God means well with us

[Homily:  31st Sunday in Ordinary Time, Nov 4, 2017, based on Mt. 23:1-12]

Homily 110417

We sometimes forget.  God means well with us.   And so, very mysteriously, he shares himself with us.  By “mysteriously,” I mean, “difficult for us to understand why he does so at all.”  He shares himself with us in creation, in making the heavens and the earth, the sun and the stars, the night and the day, the mountains and the forests, the fresh-water streams and the flowers.  He shares himself with us in one another:  in our children, in our parents, in our siblings, in one another.  God means well with us.  And sometimes we forgot.  Sometimes we no longer notice the drama of sunrise, nor the mystery of sunset, nor the unfathomable riches we have in his creation and in one another.  Sometimes we forget.  God spoke a Word.  It was a word of love.  It was a word spoken to us in truth.  And in its genuineness, it was a word made flesh that dwells among us, that invites us constantly to recall that God loves us

God means well for us, even when in the depths of his love he shows his anger.  In our Gospel he is angry at the hypocrisy of the scribes and the Pharisees.  In Jewish culture, these are the professional men of religion – the priests, preachers, religious and even pious laypersons of our era – who should have made the way to God easier, but in their pride, superstitiousness, and contempt for true religion, didn’t.  He was angry with them because for all their learning and pious posturing, they made the way to God more difficult.  With their wide phylacteries and tassels on their garments, they were all for show.   With their fancy titles and religious power, they forgot they ought to have been mediators of God’s love, and not God, nor rivals of God.

Jesus preached the Kingdom of God.  He taught, “Seek first the Kingdom of God…”; he taught us to pray, “Thy Kingdom come, Thy will be done….”  He taught us to forgive:  “Forgive us our trespasses, as we forgive those who trespass against us.”  He taught us the golden rule:  “Do unto others as you would have them do unto you.”  He taught:  “Blessed are the poor in spirit, for theirs is the kingdom of heaven.  He taught us the corporal works of mercy: feed the hungry, give drink to the thirsty, clothe the naked, visit the imprisoned, bury the dead.  He declared, “Whatever you do to one of these the least of my brothers and sisters, that you do to me.”  He preached the Kingdom of God, and made acts of compassion to one’s neediest neighbors a necessary criterion of entry into the Kingdom of God.  And because he was true to his word, he was crucified and killed.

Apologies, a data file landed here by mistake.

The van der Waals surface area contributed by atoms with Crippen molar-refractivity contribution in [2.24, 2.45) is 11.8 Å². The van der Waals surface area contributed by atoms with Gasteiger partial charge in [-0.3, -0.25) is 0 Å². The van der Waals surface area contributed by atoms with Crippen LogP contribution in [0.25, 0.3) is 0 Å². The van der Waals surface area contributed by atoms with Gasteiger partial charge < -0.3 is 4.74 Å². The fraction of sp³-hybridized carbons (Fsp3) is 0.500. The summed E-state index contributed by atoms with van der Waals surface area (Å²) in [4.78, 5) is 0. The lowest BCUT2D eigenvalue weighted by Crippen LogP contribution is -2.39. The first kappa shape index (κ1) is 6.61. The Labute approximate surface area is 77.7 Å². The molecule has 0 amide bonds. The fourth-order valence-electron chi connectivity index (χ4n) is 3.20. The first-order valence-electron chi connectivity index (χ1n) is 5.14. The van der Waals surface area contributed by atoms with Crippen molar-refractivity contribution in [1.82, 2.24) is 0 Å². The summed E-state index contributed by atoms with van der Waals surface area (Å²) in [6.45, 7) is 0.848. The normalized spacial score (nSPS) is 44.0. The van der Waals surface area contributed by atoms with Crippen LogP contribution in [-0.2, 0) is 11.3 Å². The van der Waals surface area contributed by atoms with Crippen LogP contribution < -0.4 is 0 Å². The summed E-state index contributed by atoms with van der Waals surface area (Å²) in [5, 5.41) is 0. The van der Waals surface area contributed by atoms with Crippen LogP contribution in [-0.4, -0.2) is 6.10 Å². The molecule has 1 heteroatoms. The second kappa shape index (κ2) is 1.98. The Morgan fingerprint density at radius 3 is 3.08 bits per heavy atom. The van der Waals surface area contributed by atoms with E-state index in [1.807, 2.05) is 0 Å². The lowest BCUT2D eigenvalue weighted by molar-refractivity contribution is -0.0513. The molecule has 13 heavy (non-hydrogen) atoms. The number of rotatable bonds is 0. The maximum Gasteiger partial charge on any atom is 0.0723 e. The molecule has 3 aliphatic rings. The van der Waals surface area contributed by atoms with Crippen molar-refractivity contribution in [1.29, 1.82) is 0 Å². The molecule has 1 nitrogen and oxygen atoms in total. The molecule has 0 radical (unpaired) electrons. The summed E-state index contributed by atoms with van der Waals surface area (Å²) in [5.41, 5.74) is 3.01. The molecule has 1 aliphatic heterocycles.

So he means well with us in wanting us to be genuine Christians, and not just pretentious hypocrites similar in spirit to the scribes and the Pharisees whom he called “whitened sepulchers, but inside full of dead men’s bones.”  He did not want us to be pretenders, wearing our Christianity as masks for people to see, masks however that cover unbelief, indecision, sin, shame and weakness.  They say that they are Christian, they act as if they were Christian, they go through all the motions of religious compliance, or even of extraordinary religious heroism, donating great sums of money to the Church, but inside they are just full of themselves.  By their fruit, you shall know them.